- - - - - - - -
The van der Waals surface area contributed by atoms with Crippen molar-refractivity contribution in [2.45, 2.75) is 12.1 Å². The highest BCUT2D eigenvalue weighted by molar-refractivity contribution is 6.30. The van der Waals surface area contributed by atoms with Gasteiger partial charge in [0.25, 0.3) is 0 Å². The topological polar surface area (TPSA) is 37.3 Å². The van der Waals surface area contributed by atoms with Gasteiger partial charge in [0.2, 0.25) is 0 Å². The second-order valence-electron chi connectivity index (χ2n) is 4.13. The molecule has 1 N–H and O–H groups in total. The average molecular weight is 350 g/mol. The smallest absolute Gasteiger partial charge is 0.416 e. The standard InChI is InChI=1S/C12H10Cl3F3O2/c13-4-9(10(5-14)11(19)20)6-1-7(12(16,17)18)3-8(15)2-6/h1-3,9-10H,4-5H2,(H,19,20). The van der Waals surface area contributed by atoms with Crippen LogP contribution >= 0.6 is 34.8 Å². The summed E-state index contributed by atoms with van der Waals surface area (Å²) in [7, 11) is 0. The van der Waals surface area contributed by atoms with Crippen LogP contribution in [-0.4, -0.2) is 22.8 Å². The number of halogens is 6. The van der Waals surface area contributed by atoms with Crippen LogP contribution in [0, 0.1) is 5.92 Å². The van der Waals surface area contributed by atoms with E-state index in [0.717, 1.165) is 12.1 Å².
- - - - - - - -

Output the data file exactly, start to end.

The van der Waals surface area contributed by atoms with Crippen molar-refractivity contribution in [2.45, 2.75) is 12.1 Å². The highest BCUT2D eigenvalue weighted by molar-refractivity contribution is 6.30. The van der Waals surface area contributed by atoms with Gasteiger partial charge in [0.25, 0.3) is 0 Å². The topological polar surface area (TPSA) is 37.3 Å². The van der Waals surface area contributed by atoms with Gasteiger partial charge in [0.2, 0.25) is 0 Å². The second-order valence-electron chi connectivity index (χ2n) is 4.13. The molecule has 1 N–H and O–H groups in total. The average molecular weight is 350 g/mol. The smallest absolute Gasteiger partial charge is 0.416 e. The standard InChI is InChI=1S/C12H10Cl3F3O2/c13-4-9(10(5-14)11(19)20)6-1-7(12(16,17)18)3-8(15)2-6/h1-3,9-10H,4-5H2,(H,19,20). The van der Waals surface area contributed by atoms with Crippen LogP contribution >= 0.6 is 34.8 Å². The summed E-state index contributed by atoms with van der Waals surface area (Å²) in [7, 11) is 0. The van der Waals surface area contributed by atoms with Crippen LogP contribution in [-0.4, -0.2) is 22.8 Å². The number of halogens is 6. The van der Waals surface area contributed by atoms with Crippen LogP contribution in [0, 0.1) is 5.92 Å². The van der Waals surface area contributed by atoms with E-state index in [0.717, 1.165) is 12.1 Å².